Apple CEO Tim Cook says company is ‘investing significantly’ in generative AI


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Apple CEO Tim Cook (2nd R) greets customers as he arrives for the release of the Vision Pro headset at the Apple Store in New York City on February 2, 2024.
Angela Weiss | AFP | Getty Images

Apple CEO Tim Cook said Wednesday that his company is pouring money into artificial intelligence, one of the strongest signals yet that the iPhone maker is embracing the generative AI craze that’s consumed the tech industry.

The company sees “incredible breakthrough potential for generative AI, which is why we’re currently investing significantly in this area,” Cook said at Apple’s annual shareholder meeting, which was held virtually. “We believe it will unlock transformative opportunities for our users when it comes to productivity, problem-solving and more.”

Apple hasn’t unveiled competing products to models like OpenAI’s GPT or Google’s Gemini, but he teased a major announcement coming this year.

“Later this year, I look forward to sharing with you the ways we will break new ground in generative AI, another technology we believe can redefine the future,” Cook said.

He also reframed several announced Apple products as “AI-powered,” to emphasize that the company has been working on the technology for years. In the past, the company tended to avoid the term AI in favor of machine learning.

Current features that use Apple’s AI technology include the Vision Pro’s hand-tracking tool and Apple Watch’s heart rate alerts, Cook said. He also said that Apple’s chips inside its MacBooks are capable of running AI.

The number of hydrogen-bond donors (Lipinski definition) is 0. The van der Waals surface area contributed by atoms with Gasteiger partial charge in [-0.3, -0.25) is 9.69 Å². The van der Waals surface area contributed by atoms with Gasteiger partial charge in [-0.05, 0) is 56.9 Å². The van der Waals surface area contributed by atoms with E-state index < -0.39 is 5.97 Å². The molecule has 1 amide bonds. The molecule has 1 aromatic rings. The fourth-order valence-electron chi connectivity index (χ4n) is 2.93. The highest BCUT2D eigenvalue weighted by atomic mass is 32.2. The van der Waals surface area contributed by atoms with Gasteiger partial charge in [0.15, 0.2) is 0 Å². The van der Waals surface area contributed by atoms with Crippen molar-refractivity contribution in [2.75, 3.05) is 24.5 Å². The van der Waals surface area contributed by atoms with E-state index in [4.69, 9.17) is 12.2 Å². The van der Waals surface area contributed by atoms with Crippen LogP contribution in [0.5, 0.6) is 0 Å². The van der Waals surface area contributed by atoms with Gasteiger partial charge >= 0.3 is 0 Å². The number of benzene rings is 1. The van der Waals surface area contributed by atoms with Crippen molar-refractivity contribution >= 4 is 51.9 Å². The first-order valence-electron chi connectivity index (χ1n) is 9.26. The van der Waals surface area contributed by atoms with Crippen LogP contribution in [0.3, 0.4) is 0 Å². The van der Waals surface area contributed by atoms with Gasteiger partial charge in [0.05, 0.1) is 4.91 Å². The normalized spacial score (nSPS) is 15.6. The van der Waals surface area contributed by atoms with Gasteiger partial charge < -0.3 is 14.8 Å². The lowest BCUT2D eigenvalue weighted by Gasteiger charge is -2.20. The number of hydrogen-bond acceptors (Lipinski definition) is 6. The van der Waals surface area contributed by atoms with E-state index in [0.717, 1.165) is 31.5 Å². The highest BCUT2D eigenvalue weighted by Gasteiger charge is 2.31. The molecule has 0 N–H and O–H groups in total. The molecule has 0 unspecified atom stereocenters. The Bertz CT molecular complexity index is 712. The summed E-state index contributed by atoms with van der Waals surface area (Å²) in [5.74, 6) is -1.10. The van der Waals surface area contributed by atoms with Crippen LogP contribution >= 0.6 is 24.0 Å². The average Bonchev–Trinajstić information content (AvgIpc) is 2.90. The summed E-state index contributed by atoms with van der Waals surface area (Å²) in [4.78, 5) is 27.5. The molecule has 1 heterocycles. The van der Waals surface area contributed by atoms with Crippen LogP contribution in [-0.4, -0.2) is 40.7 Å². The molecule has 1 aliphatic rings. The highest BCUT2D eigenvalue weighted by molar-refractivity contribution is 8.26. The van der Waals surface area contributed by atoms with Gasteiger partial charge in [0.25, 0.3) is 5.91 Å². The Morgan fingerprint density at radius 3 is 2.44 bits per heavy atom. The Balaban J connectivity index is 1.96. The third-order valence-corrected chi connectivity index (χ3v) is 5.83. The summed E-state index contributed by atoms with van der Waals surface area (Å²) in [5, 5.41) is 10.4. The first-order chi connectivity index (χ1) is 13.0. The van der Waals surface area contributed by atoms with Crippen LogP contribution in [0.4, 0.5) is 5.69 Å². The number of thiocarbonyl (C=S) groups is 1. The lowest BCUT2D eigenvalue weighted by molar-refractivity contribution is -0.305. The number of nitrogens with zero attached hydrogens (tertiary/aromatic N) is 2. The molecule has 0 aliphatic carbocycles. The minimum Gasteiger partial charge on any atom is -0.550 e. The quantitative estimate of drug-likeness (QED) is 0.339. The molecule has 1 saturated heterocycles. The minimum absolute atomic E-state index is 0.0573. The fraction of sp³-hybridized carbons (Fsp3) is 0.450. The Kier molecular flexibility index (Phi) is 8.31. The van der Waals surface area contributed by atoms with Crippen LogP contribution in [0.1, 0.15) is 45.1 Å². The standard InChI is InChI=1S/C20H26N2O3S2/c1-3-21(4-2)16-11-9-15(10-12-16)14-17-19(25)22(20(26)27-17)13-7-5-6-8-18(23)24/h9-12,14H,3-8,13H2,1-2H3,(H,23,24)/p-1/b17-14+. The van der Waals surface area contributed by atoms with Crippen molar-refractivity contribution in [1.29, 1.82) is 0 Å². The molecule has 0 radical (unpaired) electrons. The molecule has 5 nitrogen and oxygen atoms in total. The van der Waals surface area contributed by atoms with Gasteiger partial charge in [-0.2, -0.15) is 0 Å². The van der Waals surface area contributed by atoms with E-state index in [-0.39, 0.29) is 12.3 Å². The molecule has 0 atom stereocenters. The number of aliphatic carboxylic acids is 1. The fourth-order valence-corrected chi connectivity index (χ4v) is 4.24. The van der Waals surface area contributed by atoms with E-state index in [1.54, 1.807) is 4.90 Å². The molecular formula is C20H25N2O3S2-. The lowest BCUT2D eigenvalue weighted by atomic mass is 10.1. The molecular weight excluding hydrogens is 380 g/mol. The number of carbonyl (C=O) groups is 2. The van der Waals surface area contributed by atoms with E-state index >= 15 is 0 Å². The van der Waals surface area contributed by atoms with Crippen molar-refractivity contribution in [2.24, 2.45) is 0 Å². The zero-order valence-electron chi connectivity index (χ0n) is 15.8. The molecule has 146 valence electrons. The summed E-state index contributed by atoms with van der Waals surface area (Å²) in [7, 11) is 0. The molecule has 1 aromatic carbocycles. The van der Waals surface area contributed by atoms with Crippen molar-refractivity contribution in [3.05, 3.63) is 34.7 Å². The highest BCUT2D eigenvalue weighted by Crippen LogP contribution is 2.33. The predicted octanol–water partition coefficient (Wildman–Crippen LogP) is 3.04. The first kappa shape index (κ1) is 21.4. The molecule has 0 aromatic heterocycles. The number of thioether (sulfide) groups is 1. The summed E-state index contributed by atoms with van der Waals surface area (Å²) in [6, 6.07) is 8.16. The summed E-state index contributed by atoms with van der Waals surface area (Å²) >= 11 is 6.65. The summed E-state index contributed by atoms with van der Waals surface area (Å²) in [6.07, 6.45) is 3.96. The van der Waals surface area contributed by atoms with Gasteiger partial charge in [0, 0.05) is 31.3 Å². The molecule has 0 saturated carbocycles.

“AI is woven into our users’ lives for all sorts of tasks, from the everyday to the essential,” Cook said. “AI allows Apple Watch to help you track your workouts, automatically detecting whether you’re taking a walk or going for a swim. It enables your iPhone to call for help if you’re in a car accident.”

Apple often announces new software products and features in June at its annual developer’s conference.

At the meeting, Cook was not asked about the Apple Car project, which he’d previously called the “mother of all AI projects.” Employees were told Tuesday that the program was being disbanded.

In response to a general question about what products the company chooses to release, Cook said, “much of this is about focus.”

The remarks came after Apple shareholders rejected a proposal that would compel the company to produce a report on AI risks.

The proposal submitted by AFL-CIO Equity Index Funds was read at the meeting by Apple retail employee and union organizer Michael Forsythe and would have pushed the company to disclose ethical guidelines for AI. Apple opposed the effort, claiming such a move could disclose company secrets.

At the meeting, shareholders approved Apple’s board of directors, including electing former Aerospace CEO Wanda Austin, who is joining as Al Gore and James Bell retire. Shareholders also approved the company’s auditor and executive pay.

Five separate independent shareholder proposals opposed by Apple were rejected, including the AI report.

Correction: A proposal submitted by AFL-CIO Equity Index Funds was read at the meeting. An earlier version misstated its name.

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